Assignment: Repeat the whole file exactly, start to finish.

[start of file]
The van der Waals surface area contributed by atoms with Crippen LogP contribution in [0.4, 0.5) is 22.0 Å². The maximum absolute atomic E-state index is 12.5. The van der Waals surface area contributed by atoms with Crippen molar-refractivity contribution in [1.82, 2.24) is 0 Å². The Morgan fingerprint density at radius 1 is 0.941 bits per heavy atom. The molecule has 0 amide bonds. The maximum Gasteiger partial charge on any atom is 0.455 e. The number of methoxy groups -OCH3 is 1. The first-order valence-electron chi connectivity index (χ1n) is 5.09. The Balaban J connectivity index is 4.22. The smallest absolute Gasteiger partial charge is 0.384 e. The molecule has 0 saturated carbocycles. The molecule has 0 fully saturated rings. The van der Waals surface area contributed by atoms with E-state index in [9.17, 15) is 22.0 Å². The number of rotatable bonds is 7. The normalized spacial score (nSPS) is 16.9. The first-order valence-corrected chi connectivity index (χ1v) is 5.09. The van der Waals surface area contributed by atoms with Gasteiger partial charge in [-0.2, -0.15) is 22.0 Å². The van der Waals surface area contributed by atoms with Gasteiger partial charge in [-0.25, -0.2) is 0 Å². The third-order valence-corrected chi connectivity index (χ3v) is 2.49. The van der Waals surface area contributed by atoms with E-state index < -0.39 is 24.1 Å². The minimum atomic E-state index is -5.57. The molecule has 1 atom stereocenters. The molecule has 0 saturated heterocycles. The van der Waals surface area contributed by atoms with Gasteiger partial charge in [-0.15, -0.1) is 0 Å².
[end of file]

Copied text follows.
The van der Waals surface area contributed by atoms with Crippen LogP contribution in [0.4, 0.5) is 22.0 Å². The maximum absolute atomic E-state index is 12.5. The van der Waals surface area contributed by atoms with Crippen molar-refractivity contribution in [1.82, 2.24) is 0 Å². The Morgan fingerprint density at radius 1 is 0.941 bits per heavy atom. The molecule has 0 amide bonds. The maximum Gasteiger partial charge on any atom is 0.455 e. The number of methoxy groups -OCH3 is 1. The first-order valence-electron chi connectivity index (χ1n) is 5.09. The Balaban J connectivity index is 4.22. The smallest absolute Gasteiger partial charge is 0.384 e. The molecule has 0 saturated carbocycles. The molecule has 0 fully saturated rings. The van der Waals surface area contributed by atoms with E-state index in [9.17, 15) is 22.0 Å². The number of rotatable bonds is 7. The normalized spacial score (nSPS) is 16.9. The first-order valence-corrected chi connectivity index (χ1v) is 5.09. The van der Waals surface area contributed by atoms with Gasteiger partial charge in [-0.2, -0.15) is 22.0 Å². The van der Waals surface area contributed by atoms with Gasteiger partial charge in [-0.25, -0.2) is 0 Å². The third-order valence-corrected chi connectivity index (χ3v) is 2.49. The van der Waals surface area contributed by atoms with E-state index < -0.39 is 24.1 Å². The minimum atomic E-state index is -5.57. The molecule has 1 atom stereocenters. The molecule has 0 saturated heterocycles. The van der Waals surface area contributed by atoms with Gasteiger partial charge in [-0.15, -0.1) is 0 Å².